Pinsky's article involves a subject that newspaper editorialists are loathe to mention: the desperate straits of the news business. Journalism was in the toilet even before the Tribune Company declared bankruptcy, and journalists are being thrown out of work.

At least journalists do, heaven knows. Pinsky's solution is a revival of the old Federal Writers Project.

Today, there are many dislocated "old media" journalists from newspapers, radio, and television on the street--here I declare my personal interest, as one of them--who could provide a skilled pool to staff a new FWP. But since these journalists represent only a fraction of the larger displaced workforce, it is fair to ask what the public benefit would be of money spent.

This time, the FWP could begin by documenting the ground-level impact of the Great Recession; chronicling the transition to a green economy; or capturing the experiences of the thousands of immigrants who are changing the American complexion. Like the original FWP, the new version would focus in particular on those segments of society largely ignored by commercial and even public media. At the same time, the multimedia fruits of this research would be open-sourced to all media, as well as to academics. As an example, oral history as a discipline has made great strides in the past 70 years, and with the development of video techniques, the forum of the Internet could make these multi-media interviews widely available to schools and scholars, as well as to average Americans.
It's a corking good idea. Too many old colleagues of mine are struggling to stay afloat in marginal jobs or in p.r. It's a terrible waste of talent.

© 2008 Gary Weiss. All rights reserved.

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Tuesday, December 02, 2008

America's Most Comical Attorney General, Mark Shurtleff, Pimps Usana

The State Seal of Utah, which Shurtleff used to hawk a dental product

Utah Attorney General Mark Shurtleff, the nation's most comical and least effective attorney general, has put himself in the spotlight again with a Youtube video hyping the loathsome corporate cretins at Usana Health Sciences. So reports a Salt Lake Tribune blog.

Shurtleff, let us not forget, is the flaming clown who has put up a "for sale" sign on his office, and the less reputable elements of Corporate Utah have gladly taken advantage. Shurtleff is being investigated by the Lt. Governor's office after the Trib discovered "he wrote an endorsement for a private company under the state seal. That the company, Digital Bridge, donated $10,000 to his campaign two weeks before he wrote the letter is just a coincidence, says Mark." (Misusing the state seal is a felony in Utah, I am told.)

Now KUTV 2 News uncovered a hysterical YouTube video of Shurtleff huckstering for Usana:

It is now time to change the name of our state. From now, on we will be known as Utahna. Woo-oo!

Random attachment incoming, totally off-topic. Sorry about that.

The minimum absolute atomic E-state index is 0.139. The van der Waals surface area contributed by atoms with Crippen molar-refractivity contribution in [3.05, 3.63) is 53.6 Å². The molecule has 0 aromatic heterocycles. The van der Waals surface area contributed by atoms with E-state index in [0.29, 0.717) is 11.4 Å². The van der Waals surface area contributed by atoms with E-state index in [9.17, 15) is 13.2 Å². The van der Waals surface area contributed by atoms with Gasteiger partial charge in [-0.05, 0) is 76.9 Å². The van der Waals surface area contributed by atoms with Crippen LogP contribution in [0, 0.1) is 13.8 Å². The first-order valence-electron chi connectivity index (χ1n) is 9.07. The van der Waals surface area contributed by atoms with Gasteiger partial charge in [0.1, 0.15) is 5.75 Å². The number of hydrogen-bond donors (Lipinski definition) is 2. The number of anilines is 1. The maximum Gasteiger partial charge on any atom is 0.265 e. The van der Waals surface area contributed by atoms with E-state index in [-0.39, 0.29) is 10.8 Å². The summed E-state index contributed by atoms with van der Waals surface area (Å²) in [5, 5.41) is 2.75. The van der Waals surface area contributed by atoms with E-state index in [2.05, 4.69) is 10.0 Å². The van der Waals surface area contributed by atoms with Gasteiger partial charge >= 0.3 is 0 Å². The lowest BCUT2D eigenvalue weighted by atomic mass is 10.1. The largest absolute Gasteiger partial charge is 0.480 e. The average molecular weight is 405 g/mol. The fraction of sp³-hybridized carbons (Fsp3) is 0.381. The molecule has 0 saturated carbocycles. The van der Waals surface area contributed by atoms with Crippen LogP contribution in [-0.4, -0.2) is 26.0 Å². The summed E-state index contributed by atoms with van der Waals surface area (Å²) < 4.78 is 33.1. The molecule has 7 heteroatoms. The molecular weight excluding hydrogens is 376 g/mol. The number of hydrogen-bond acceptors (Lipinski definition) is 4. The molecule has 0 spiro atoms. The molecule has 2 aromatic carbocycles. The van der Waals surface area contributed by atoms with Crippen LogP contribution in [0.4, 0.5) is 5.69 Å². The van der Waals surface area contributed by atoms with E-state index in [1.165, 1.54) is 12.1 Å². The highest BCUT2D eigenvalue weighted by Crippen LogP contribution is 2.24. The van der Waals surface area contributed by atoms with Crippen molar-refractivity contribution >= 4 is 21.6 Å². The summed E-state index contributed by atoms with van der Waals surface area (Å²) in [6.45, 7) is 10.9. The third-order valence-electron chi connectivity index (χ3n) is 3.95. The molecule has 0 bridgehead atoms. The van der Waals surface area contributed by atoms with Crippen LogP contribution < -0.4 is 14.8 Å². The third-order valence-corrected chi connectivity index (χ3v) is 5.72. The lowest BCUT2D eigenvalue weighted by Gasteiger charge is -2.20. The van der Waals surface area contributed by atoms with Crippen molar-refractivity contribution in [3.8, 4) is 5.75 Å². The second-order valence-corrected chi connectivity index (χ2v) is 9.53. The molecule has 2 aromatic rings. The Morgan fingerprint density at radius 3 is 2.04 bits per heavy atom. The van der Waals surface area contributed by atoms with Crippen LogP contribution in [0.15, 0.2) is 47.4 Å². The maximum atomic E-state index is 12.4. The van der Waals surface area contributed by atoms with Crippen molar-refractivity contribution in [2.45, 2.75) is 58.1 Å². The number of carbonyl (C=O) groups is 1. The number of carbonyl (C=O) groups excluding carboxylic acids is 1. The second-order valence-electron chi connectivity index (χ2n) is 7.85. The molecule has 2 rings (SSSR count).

(I am not making this up — not even the idiotic "woo-oo!")

Shurtleff goes on to endorse Usana, a multilevel-marketing-company-none-dare-call-it-a-pyramid scheme.
Another big, fat coincidence is Shurtleff smearing corporate crime fighter Sam Antar after getting a big, fat, coincidental campaign contribution from

I've never understood why the voters of Utah reelected this clown as its attorney general. Apart from being a Republican in a jet-red Republican state, his only qualification for top law enforcement officer seems to be his propensity for pushing public officer ethics to the limit. With a buffoon like this as attorney general, it helps explain why Utah has a reputation as a happy breeding ground for securities fraud.

UPDATE: Salt Lake Weekly has more on details on this gag-inducing imitation of a public official. To be read only on an empty stomach.

Here's a Google Cache version of the letter, which was removed from the Digital Bridge website.

© 2008 Gary Weiss. All rights reserved.

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Monday, December 01, 2008

You Too Can Be Featured on 'Weiss, Gary'

I was amused to find the following junk email in my mailbox this morning. Apparently I am on some mailing list as a self-employed writer. "Gary Weiss," employed by "Weiss, Gary." The result was the following highly personalized and appealing pitch:

Hello Gary!

As Freelance Writer for Weiss, Gary , we know you hate receiving form emails. But we're a tiny post-college startup (4 people), and we're really hoping to get the word out to as many people as possible. We're going to do our best to follow up with phone calls as well.

We're proud to announce the beta version of [company name deleted], an online community of college students and employers.

. . .

Simply put, we would LOVE to be featured, mentioned, or quoted in Weiss, Gary . I can be reached at . . .

So there! Simply put, you've been quoted in "Weiss, Gary"

© 2008 Gary Weiss. All rights reserved.